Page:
Inside the War Machine
The Man Who Leaked the Pentagon Papers Reveals How Wars No One Wants Get Started
Here's a plot for you. The U.S. government decides that a regime on the other side of the world is a threat to peace. The president puts burning domestic issues on hold to focus on this so-called threat. Military brass and experts from around the country warn him that the cost of such a war will far outweigh the benefits. But the president's inner circle decides that full-scale war is the only solution. The White House prepares for a massive bombing while concealing its projected costs in time, men, and money from a nervous American public. Congresspeople from both sides of the aisle, skeptical but fearful of losing votes, grant him this full power to wage war. Sound familiar? That was 1964, the year of the Gulf of Tonkin Resolution.
Daniel Ellsberg's memoir begins in 1964, when he joined the Defense Department as an analyst for the Vietnam War effort, and ends in 1973, on the day the federal case against him for leaking the Pentagon Papers to The New York Times was dismissed. Although Ellsberg's name made headlines after his famous leak, Secrets: A Memoir of Vietnam and the Pentagon Papers tells a less dramatic story: that of a midlevel analyst who finds himself participating in the massive disinformation campaign that led to U.S. escalation in Vietnam. Secrets is an extended--and sometimes plodding--narrative of his journey from the Rand Corp. to the Department of Defense to the Rash Kien region of Vietnam and, finally, to the public spotlight. But in the process of narrating this journey, he gives us a chilling, painstakingly detailed account of what might be called the bureaucracy of war.
Ellsberg's world is the middle of the administrative totem pole, where the actors are neither decision-makers nor foot soldiers. They know what's going on in the inner sanctum, but they don't have the power to do much about it. They have the information on the war in Vietnam--and they know it's a dangerous venture at best--but they have few listeners in the upper echelons. That's where the simple bureaucratic mantra prevails: You're not going to get the ear of your higher-up by telling him what he can't do. So tell him what he can do, and then maybe you'll be able to help him see the light. Despite misgivings, then, Ellsberg and his immediate superiors went with the flow. As he is well aware, that current took the American people where they didn't want to go: to full-scale military involvement in a country 10,000 miles away.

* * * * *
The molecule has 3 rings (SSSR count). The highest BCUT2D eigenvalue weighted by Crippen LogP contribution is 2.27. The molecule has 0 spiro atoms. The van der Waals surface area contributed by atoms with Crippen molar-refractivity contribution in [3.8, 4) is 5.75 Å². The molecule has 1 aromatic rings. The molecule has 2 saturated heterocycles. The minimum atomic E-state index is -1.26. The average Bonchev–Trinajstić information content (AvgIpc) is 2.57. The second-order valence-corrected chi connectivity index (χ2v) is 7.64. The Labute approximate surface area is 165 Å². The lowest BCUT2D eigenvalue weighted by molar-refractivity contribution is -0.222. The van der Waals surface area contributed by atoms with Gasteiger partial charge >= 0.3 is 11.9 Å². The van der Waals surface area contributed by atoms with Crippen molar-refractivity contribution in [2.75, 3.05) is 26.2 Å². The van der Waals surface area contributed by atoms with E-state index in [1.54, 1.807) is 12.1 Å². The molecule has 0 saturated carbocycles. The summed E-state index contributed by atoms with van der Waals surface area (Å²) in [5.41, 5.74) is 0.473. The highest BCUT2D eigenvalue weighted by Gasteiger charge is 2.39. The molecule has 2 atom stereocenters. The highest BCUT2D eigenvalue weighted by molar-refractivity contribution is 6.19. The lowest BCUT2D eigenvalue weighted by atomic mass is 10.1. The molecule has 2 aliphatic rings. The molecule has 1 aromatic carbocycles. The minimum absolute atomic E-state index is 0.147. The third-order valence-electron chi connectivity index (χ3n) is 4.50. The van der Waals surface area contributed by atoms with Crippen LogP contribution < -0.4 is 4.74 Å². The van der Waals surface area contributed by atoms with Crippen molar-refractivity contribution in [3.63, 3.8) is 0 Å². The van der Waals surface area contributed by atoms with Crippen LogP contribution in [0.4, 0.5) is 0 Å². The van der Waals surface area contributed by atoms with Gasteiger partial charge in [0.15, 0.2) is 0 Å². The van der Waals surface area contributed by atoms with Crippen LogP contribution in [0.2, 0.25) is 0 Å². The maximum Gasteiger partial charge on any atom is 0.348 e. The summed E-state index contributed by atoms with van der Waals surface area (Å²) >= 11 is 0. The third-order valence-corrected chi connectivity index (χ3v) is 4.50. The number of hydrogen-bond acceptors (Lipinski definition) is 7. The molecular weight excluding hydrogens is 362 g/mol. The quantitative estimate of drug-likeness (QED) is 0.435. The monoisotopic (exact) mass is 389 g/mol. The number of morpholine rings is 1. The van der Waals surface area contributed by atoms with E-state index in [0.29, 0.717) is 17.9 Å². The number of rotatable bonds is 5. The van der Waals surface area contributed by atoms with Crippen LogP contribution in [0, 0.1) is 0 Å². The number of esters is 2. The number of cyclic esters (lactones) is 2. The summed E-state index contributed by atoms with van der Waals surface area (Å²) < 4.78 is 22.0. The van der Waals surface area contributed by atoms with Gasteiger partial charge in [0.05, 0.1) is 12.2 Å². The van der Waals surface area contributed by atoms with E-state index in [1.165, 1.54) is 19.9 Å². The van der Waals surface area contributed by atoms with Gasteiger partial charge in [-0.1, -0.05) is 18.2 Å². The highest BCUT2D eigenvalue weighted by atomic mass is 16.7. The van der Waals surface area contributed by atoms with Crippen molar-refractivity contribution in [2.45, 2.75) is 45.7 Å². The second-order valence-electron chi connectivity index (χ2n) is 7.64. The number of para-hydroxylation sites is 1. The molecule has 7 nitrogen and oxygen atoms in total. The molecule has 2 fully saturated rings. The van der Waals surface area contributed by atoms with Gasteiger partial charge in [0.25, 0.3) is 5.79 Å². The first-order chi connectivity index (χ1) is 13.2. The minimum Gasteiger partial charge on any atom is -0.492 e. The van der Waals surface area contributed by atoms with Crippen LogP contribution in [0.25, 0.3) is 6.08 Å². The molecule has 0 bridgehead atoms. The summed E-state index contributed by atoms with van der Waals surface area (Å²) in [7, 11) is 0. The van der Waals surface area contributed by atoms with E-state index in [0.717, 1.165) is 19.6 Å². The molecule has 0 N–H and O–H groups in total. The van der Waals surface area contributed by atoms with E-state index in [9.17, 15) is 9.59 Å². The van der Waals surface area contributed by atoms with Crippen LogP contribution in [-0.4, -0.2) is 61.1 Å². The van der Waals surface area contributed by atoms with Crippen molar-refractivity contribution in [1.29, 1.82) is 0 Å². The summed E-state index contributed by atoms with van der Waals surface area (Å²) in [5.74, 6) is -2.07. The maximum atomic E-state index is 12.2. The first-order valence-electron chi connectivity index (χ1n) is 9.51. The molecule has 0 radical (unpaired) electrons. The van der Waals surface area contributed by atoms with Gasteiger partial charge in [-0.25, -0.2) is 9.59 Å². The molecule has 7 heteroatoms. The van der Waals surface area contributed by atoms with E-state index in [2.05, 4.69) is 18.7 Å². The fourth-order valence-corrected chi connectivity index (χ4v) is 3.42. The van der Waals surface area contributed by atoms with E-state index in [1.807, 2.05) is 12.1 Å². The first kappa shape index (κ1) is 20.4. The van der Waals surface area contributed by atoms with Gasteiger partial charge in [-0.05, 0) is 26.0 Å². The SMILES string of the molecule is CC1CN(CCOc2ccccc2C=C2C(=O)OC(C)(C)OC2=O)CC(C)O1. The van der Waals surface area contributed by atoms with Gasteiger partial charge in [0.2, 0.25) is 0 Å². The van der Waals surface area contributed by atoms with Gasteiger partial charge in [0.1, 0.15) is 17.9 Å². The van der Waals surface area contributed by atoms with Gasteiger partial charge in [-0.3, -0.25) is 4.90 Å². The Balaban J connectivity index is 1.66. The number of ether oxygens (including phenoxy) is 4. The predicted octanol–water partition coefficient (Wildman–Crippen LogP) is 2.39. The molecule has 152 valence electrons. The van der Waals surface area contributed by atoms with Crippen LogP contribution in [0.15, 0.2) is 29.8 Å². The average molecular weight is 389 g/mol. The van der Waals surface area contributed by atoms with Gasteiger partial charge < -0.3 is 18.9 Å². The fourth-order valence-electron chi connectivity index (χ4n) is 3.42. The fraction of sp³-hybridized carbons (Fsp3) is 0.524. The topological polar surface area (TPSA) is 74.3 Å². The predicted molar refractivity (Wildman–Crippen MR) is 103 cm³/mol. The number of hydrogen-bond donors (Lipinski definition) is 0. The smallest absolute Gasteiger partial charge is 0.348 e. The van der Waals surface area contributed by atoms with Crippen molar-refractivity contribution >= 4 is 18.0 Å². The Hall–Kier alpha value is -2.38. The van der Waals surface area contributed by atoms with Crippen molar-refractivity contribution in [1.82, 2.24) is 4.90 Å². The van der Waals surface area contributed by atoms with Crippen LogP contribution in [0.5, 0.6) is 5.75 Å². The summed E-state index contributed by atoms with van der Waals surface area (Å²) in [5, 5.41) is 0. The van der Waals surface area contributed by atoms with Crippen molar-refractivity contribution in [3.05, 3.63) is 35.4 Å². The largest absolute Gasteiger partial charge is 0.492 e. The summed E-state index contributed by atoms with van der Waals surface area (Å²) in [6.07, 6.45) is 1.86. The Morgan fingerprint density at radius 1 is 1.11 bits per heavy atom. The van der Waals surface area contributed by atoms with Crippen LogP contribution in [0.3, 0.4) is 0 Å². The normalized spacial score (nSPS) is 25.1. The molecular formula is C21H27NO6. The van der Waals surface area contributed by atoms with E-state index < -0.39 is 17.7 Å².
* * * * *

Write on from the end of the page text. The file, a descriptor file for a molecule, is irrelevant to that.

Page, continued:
If anything, Ellsberg sets out to demolish the mythical image of Lyndon Johnson as the victim of circumstance in the Vietnam imbroglio. The best-kept secret of the war, he says, is that when Johnson brought U.S. troops to Vietnam, he knew exactly what he was getting into. Generals and chiefs of staff were projecting costs of up to 1 million men and seven or eight years of fighting. Mike Mansfield, Hubert Humphrey, McGeorge Bundy, Cyrus Vance, Clark Clifford, and hawks and doves alike were warning that South Vietnam was on the verge of collapse, and still Johnson decided to make the jump. The operative question: How did he get the rest of the country to jump with him?